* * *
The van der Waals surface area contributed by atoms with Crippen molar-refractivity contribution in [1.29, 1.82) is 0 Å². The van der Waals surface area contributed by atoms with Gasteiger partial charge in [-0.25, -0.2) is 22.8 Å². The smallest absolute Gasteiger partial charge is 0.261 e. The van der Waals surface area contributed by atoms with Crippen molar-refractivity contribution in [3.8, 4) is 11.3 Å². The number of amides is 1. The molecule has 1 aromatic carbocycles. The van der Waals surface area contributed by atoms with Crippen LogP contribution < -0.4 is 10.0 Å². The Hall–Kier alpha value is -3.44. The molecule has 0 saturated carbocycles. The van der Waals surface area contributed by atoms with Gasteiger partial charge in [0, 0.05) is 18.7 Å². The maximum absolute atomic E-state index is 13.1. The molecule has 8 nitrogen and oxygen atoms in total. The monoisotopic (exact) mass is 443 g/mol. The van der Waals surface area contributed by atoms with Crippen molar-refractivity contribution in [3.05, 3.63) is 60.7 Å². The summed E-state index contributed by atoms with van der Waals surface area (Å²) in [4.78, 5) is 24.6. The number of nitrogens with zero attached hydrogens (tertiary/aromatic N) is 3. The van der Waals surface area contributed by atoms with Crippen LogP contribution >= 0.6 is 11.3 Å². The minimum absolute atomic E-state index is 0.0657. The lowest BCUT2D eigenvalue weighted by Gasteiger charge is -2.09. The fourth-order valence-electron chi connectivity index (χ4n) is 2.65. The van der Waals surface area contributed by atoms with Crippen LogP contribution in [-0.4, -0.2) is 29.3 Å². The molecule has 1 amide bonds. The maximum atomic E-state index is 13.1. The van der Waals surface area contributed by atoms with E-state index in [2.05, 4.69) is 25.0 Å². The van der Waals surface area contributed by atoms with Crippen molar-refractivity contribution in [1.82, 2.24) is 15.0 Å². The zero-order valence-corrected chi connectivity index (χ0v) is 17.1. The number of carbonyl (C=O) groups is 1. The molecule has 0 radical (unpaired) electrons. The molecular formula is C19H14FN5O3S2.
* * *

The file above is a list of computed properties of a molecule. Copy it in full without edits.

The van der Waals surface area contributed by atoms with Crippen molar-refractivity contribution in [1.29, 1.82) is 0 Å². The van der Waals surface area contributed by atoms with Gasteiger partial charge in [-0.25, -0.2) is 22.8 Å². The smallest absolute Gasteiger partial charge is 0.261 e. The van der Waals surface area contributed by atoms with Crippen molar-refractivity contribution in [3.8, 4) is 11.3 Å². The number of amides is 1. The molecule has 1 aromatic carbocycles. The van der Waals surface area contributed by atoms with Crippen LogP contribution < -0.4 is 10.0 Å². The Hall–Kier alpha value is -3.44. The molecule has 0 saturated carbocycles. The van der Waals surface area contributed by atoms with Gasteiger partial charge in [0, 0.05) is 18.7 Å². The maximum absolute atomic E-state index is 13.1. The molecule has 8 nitrogen and oxygen atoms in total. The monoisotopic (exact) mass is 443 g/mol. The van der Waals surface area contributed by atoms with Crippen molar-refractivity contribution in [3.05, 3.63) is 60.7 Å². The summed E-state index contributed by atoms with van der Waals surface area (Å²) in [4.78, 5) is 24.6. The number of nitrogens with zero attached hydrogens (tertiary/aromatic N) is 3. The van der Waals surface area contributed by atoms with Crippen LogP contribution >= 0.6 is 11.3 Å². The minimum absolute atomic E-state index is 0.0657. The lowest BCUT2D eigenvalue weighted by Gasteiger charge is -2.09. The fourth-order valence-electron chi connectivity index (χ4n) is 2.65. The van der Waals surface area contributed by atoms with Crippen LogP contribution in [-0.4, -0.2) is 29.3 Å². The molecule has 1 amide bonds. The maximum atomic E-state index is 13.1. The van der Waals surface area contributed by atoms with E-state index in [2.05, 4.69) is 25.0 Å². The van der Waals surface area contributed by atoms with Crippen molar-refractivity contribution in [1.82, 2.24) is 15.0 Å². The zero-order valence-corrected chi connectivity index (χ0v) is 17.1. The number of carbonyl (C=O) groups is 1. The molecule has 0 radical (unpaired) electrons. The molecular formula is C19H14FN5O3S2.